Ever since he first started at Hartford Seminary in 1999, Dr. Mark Caruana has embraced change.
He was a case worker for the Salvation Army emergency shelter in Hartford before he learned of the seminary at a public lecture, and then became interested in attending because of its focus on congregational studies.
Now, after serving at Tabernacle Baptist Church in Utica, N.Y., for 17 years, Dr. Caruana is taking on a new challenge: Dean at Houghton College Utica.
“Houghton College Utica’s target population is refugees, immigrants, and other new Americans. It will offer these students Associate of Arts classes grounded in Christian tradition from a fully accredited and nationally acclaimed private college.”
For students who come to a community as refugees and immigrants, he says, “displacement is a painful part of their story” and “the ability to stay in one’s community and with one’s family is greatly valued. Houghton College Utica allows students to remain in their community—near family, friends, and neighbors—while they earn their A.A. degree.”
Dr. Caruana credits Hartford Seminary with giving him resources to draw upon when he first began at Tabernacle Baptist Church of Utica, New York, before his work with Houghton College. Upon his arrival, the church “averaged 110 people in weekly worship with about 30 children and teens in Sunday School, as well as a dozen in youth group.”
“When I concluded my ministry in January 2017, Tabernacle Baptist Church was 90 percent ethnic Karen and 10 percent Euro-American church, and now averages approximately 400 people in its weekly English language worship service, 250 in its Karen language worship service, 300 in Sunday School, and 150 in its youth group.”
Dr. Caruana remembers the pangs of change, but also the embracing hospitality of his congregation. “In embracing a ministry of welcome and hospitality to its newest neighbors, I believe the congregation received far more than it could have imagined. Refugees who arrived with often little more than a change of clothing, a few family photos, and a Bible in plastic bag, brought with them rich treasures of faith. They offered a declining and dying church the gift of renewed hope and a future.”
“Hartford Seminary provided me not only with the theory and tools to lead a congregation through significant change, but it provided me with an environment and community in which I could reflect on my leadership of a religious community. The seminary gave me the tools to really understand the demographics of a changing community and helped me to master some skills and enabled me to lead a congregation through significant change.”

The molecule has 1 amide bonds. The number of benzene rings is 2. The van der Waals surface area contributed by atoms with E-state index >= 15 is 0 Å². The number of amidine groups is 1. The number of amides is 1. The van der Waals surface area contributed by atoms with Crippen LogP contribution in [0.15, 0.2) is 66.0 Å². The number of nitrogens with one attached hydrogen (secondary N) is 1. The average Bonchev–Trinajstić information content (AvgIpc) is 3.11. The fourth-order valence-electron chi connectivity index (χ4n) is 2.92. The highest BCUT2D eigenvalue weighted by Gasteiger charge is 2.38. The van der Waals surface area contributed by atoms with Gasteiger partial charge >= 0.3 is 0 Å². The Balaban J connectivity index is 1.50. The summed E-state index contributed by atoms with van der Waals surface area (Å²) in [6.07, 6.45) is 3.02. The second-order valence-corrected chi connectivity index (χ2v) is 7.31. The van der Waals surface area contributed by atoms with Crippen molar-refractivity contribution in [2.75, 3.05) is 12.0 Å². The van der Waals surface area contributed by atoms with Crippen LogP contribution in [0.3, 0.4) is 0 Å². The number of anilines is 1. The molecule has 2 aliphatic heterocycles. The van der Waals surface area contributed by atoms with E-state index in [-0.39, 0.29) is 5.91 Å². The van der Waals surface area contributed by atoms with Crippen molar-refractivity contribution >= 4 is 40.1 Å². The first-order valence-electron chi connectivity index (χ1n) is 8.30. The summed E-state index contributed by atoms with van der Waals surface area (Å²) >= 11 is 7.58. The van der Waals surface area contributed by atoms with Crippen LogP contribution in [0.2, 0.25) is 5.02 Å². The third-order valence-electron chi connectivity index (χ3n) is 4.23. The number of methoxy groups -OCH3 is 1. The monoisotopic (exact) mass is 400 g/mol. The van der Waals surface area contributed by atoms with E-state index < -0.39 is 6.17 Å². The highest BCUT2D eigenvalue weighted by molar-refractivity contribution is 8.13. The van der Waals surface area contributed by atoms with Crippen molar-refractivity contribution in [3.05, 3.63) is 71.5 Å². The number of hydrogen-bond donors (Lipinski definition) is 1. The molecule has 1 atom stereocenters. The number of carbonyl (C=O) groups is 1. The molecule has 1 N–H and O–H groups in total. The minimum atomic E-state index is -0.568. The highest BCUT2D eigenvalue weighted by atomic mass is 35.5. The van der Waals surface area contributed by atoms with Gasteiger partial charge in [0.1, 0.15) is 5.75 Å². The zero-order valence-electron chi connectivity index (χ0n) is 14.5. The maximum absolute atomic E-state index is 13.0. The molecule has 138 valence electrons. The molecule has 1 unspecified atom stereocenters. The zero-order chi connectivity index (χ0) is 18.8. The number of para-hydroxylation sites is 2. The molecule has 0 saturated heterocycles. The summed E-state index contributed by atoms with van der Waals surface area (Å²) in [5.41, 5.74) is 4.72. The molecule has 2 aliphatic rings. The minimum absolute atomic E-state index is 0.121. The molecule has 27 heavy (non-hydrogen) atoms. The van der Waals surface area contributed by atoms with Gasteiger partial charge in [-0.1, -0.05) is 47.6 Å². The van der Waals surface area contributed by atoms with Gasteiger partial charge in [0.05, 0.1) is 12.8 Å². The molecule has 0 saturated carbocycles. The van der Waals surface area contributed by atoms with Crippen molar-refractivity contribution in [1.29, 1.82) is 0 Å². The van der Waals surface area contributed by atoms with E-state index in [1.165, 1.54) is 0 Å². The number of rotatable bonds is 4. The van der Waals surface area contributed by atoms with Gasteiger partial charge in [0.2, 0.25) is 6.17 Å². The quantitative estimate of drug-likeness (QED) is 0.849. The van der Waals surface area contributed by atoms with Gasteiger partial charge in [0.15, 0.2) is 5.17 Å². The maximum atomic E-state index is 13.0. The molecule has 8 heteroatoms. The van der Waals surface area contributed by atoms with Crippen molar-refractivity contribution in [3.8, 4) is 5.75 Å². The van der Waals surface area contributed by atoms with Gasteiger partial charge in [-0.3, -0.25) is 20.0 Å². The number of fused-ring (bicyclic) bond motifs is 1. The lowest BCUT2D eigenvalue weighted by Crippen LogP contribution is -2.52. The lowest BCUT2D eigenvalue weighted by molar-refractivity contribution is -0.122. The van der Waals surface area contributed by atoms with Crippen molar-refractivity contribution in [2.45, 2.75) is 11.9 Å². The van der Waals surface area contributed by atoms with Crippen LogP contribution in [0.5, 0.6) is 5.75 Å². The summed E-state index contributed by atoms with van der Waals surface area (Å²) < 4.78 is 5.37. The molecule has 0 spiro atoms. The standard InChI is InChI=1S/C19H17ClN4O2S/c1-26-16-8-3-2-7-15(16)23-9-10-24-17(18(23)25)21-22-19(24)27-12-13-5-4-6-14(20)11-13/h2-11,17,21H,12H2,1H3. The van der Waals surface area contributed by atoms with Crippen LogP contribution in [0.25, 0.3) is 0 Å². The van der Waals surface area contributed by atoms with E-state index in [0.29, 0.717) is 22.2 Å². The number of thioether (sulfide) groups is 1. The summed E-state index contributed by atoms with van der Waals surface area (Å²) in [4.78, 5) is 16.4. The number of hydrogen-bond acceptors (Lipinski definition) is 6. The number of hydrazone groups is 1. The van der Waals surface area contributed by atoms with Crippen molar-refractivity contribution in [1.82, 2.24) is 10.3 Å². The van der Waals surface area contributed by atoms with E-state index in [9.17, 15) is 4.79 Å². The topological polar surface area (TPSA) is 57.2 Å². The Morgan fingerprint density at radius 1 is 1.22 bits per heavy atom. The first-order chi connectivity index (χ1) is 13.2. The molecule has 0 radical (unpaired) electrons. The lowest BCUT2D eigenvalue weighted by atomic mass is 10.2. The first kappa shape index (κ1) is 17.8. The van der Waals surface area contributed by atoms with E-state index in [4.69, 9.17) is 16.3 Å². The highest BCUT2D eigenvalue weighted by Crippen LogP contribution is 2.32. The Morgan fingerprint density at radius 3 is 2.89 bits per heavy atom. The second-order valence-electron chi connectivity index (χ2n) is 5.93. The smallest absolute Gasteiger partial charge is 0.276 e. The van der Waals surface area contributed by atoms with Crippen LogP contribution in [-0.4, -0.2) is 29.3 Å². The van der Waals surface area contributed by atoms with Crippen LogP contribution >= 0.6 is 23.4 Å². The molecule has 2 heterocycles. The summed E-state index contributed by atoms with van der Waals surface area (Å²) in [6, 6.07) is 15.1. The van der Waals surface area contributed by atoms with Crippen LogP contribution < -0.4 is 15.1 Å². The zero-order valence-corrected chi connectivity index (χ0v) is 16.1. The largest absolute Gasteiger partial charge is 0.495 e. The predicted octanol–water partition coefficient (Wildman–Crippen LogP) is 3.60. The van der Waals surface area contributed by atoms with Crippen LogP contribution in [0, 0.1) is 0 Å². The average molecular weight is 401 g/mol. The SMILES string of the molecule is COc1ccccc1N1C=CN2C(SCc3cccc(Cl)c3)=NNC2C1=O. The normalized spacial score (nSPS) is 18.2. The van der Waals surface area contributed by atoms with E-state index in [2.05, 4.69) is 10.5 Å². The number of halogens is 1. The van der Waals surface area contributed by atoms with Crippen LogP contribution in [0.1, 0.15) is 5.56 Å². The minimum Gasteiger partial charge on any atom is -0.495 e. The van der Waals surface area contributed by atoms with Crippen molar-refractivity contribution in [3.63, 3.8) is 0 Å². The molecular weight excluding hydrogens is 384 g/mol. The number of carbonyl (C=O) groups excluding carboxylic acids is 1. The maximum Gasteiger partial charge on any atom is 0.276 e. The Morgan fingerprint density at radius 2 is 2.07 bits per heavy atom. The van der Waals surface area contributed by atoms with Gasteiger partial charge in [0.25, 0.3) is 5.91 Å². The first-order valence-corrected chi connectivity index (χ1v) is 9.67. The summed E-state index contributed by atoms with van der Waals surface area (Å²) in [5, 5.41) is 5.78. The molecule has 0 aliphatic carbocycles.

During his studies at Hartford Seminary, Dr. Caruana recalls fond memories spent in classes and with staff members. He says “of course, there are individuals who made a particular impact on my life!”
“One of the courses that impacted me most during my D.Min studies was Islam and Modernity with the late Professor Ibrahim Abu-Rabi. I found that learning about another religious tradition’s varied responses to modernity provided me with a useful perspective from which to reflect on various Christian responses to the challenges and opportunities posed by modernity.”
Dr. Caruana mentions moments spent with others who helped him during his work towards his doctorate: “Kelton Cobb encouraged me to embrace a more positive understanding of the potential of institutions to embody values that shape our common life. A conversation with Richard Valantasis in a critical moment of decision, about the nature of spiritual discernment, had a much greater impact on my life than he probably realized. My thesis advisor, the late Karl Dudley, offered me great personal warmth and consistently insightful, pragmatic critique of my work. I am thankful for each of these, and so many others, who made my time at Hartford Seminary so enriching and of such enduring value.”
Dr. Caruana thinks back to his most challenging obstacles while working towards his doctorate, and says “I think balancing the challenges of classes, a pastorate, a congregation that was experiencing changes, and family life—finding the time an making it work. Looking back now, I’m not certain how I did it. The truth is, it’s not something that I did alone; I would not have been able to do anything without the support of my wife and my daughters, and the members of the church.”
Though confronted with many seasons of change and uncertainty, Dr. Caruana thanks Hartford Seminary and rests assured in God’s planning. “If God calls us to ministry, God will provide the resources.”